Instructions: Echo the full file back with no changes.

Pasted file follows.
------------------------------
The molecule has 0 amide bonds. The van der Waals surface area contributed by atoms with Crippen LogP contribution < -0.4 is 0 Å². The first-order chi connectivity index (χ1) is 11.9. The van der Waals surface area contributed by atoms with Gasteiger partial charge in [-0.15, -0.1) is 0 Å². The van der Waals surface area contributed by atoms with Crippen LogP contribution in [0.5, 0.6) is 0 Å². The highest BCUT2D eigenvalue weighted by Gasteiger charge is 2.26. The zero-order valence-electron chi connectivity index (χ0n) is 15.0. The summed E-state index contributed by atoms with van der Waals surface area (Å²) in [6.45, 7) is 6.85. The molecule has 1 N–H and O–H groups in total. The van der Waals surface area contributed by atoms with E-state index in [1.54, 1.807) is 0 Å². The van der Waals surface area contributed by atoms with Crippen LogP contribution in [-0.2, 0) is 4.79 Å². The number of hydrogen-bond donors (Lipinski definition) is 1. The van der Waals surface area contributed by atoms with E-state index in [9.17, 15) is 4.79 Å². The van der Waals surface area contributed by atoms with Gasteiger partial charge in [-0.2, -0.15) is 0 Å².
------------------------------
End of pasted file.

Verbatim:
The molecule has 0 amide bonds. The van der Waals surface area contributed by atoms with Crippen LogP contribution < -0.4 is 0 Å². The first-order chi connectivity index (χ1) is 11.9. The van der Waals surface area contributed by atoms with Gasteiger partial charge in [-0.15, -0.1) is 0 Å². The van der Waals surface area contributed by atoms with Crippen LogP contribution in [0.5, 0.6) is 0 Å². The highest BCUT2D eigenvalue weighted by Gasteiger charge is 2.26. The zero-order valence-electron chi connectivity index (χ0n) is 15.0. The summed E-state index contributed by atoms with van der Waals surface area (Å²) in [6.45, 7) is 6.85. The molecule has 1 N–H and O–H groups in total. The van der Waals surface area contributed by atoms with E-state index in [1.54, 1.807) is 0 Å². The van der Waals surface area contributed by atoms with Crippen LogP contribution in [-0.2, 0) is 4.79 Å². The number of hydrogen-bond donors (Lipinski definition) is 1. The van der Waals surface area contributed by atoms with E-state index in [9.17, 15) is 4.79 Å². The van der Waals surface area contributed by atoms with Gasteiger partial charge in [-0.2, -0.15) is 0 Å².